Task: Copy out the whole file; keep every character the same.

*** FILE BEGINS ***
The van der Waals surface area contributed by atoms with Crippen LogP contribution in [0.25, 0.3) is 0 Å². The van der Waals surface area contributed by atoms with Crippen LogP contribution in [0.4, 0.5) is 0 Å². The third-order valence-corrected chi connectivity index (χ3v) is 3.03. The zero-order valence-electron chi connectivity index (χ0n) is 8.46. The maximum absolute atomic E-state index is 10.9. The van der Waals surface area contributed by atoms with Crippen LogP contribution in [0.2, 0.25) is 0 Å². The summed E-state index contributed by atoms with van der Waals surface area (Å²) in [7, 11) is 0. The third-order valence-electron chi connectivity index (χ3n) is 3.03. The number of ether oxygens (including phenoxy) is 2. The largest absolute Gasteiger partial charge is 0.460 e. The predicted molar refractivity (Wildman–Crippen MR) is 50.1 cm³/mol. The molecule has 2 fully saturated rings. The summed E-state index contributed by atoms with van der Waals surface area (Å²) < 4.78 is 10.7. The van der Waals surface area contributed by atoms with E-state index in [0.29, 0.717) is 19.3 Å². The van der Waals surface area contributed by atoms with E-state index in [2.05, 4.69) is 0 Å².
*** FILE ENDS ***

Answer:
The van der Waals surface area contributed by atoms with Crippen LogP contribution in [0.25, 0.3) is 0 Å². The van der Waals surface area contributed by atoms with Crippen LogP contribution in [0.4, 0.5) is 0 Å². The third-order valence-corrected chi connectivity index (χ3v) is 3.03. The zero-order valence-electron chi connectivity index (χ0n) is 8.46. The maximum absolute atomic E-state index is 10.9. The van der Waals surface area contributed by atoms with Crippen LogP contribution in [0.2, 0.25) is 0 Å². The summed E-state index contributed by atoms with van der Waals surface area (Å²) in [7, 11) is 0. The third-order valence-electron chi connectivity index (χ3n) is 3.03. The number of ether oxygens (including phenoxy) is 2. The largest absolute Gasteiger partial charge is 0.460 e. The predicted molar refractivity (Wildman–Crippen MR) is 50.1 cm³/mol. The molecule has 2 fully saturated rings. The summed E-state index contributed by atoms with van der Waals surface area (Å²) < 4.78 is 10.7. The van der Waals surface area contributed by atoms with E-state index in [0.29, 0.717) is 19.3 Å². The van der Waals surface area contributed by atoms with E-state index in [2.05, 4.69) is 0 Å².